Amidst all the recent building developments on campus at UTS there remains a hidden gem, unbeknownst to many academics and students, located on level 6 of the UTS Tower. Welcome to the Waraburra Nura garden or ‘Happy Wanderer’s Place’ – an open space created in 2018 for visitors to connect to Country in an urban environment. All of the plants in the garden are native to Wa’ran (Sydney) and have been cultivated by Darug, D’harawal and Gadigal peoples for generations.
The garden was developed by UTS ART in partnership with Jumbunna Institute for Indigenous Education and Research (JIIER), with much of the knowledge, information and resources stemming from D’harawal Senior and botanist Aunty Fran Bodkin, while the layout and design was conceptualised by Yamatji/Wajarri artist and designer Nicole Monks. Yuin Senior Uncle Bruce Pascoe advised on edible plants and Indigenous agricultural practices, such as combination planting, which enhances the rich medicinal value of each plant.
Connecting to Country on Campus
The garden provides an opportunity for a unique, shared learning experience that taps into Australia’s rich Indigenous botanical history and knowledge. Students and teachers can engage with the garden in a number of ways through a wide variety of subject areas including art, Indigenous studies, medicine, education, science, Aboriginal political history, design studies, and more. Everyone is encouraged to use the space in their own way, bringing their own lens of enquiry to it.
Last year, the Graduate School of Health incorporated an Indigenous Medicinals Workshop into their first-year Pharmacy student’s curriculum, which was particularly well received by students. Initiated by Professor Mary Bebawy and associate lecturer, Susan Manners, the workshop was devised as an activity to bring the students together to collaborate in teams. Students were invited to visit the garden prior to class in small groups and take a small sample of a medicinal plant to study. Following an introductory talk by Aunty Fran Bodkin, they were asked to research their plant’s use in traditional medicine, as well as the Indigenous knowledge behind the plant, and presented their findings to the class in a one-minute snap presentation at the end of the workshop. “It was such a rewarding experience for everyone,” says Bebawy, who has always had a fascination with and a passion for Indigenous culture and medicine.
“Aunty Fran was so engaging and the students loved her, asking questions way beyond the scope of what she covered. We all felt like we had been so educated that day.”Professor Mary Bebawy, Graduate School of Health (Pharmacy)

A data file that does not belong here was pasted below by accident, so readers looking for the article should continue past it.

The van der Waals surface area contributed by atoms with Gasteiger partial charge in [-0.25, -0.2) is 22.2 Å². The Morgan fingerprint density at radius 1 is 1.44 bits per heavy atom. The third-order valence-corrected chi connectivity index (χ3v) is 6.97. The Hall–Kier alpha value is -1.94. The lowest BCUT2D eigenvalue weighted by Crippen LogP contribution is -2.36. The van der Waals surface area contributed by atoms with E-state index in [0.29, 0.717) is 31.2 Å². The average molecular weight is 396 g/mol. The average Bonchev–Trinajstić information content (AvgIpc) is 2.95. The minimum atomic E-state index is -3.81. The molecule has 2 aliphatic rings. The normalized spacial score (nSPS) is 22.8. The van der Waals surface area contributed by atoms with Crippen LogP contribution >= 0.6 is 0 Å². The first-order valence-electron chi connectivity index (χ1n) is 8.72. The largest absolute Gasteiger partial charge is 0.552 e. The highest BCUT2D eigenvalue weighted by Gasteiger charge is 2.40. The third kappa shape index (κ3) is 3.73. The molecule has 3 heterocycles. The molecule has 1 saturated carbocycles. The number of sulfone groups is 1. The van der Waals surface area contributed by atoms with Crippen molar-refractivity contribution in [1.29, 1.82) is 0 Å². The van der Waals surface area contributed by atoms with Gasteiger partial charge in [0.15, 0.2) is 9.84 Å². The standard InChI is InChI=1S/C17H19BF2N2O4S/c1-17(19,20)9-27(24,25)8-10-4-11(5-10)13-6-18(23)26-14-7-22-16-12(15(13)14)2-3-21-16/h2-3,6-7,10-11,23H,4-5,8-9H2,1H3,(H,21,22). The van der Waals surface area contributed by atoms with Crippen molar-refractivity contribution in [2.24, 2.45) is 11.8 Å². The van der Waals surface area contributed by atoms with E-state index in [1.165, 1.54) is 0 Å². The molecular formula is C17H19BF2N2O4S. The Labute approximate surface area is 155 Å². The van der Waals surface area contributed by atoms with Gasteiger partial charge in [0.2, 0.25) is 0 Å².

Working with the Waraburra Nura garden has given Bebawy the opportunity to share that knowledge and experience with her students, and to think about how they can connect to Country and respect Aboriginal culture in their work practice and daily lives. The workshop was such a success they plan to run it again in Autumn 2020 and have even embedded learning outcomes and assessment around the workshop into the curriculum.
Building Indigenous Knowledge into Coursework
Bebawy believes that more Indigenous practices and knowledge should be embedded into academic curriculums: “It informs our own learning and ways of thinking; enhances our understanding of our world and what we know in science.”
To find out more, visit the Waraburra Nura website, which is full of information and resources for academic staff to learn more about the garden and interpret the knowledge it contains for coursework:
- Listen to a podcast series of Aunty Fran in conversation with Uncle Bruce Pascoe as they exchange ideas on different environmental issues and share their wealth of Indigenous Knowledges
- Find out how to build your own garden, including Sydney plants list
- Explore primary school resources open to re-interpretation for higher education
- Learn more about the history of First Nations people in Wa’ran
- Listen to audio of Aunty Fran describing the uses of the plants and the associations they form with each other
- Learn more about the Darul and Gadigal horticultural language
So, next time you’re thinking about ways to engage your students, consider visiting the Waraburra Nura garden to enrich their learning journeys. The garden’s staff can easily facilitate workshops or tour requests, and are happy to collaborate with academics wanting to integrate the space and its resources into their coursework or research.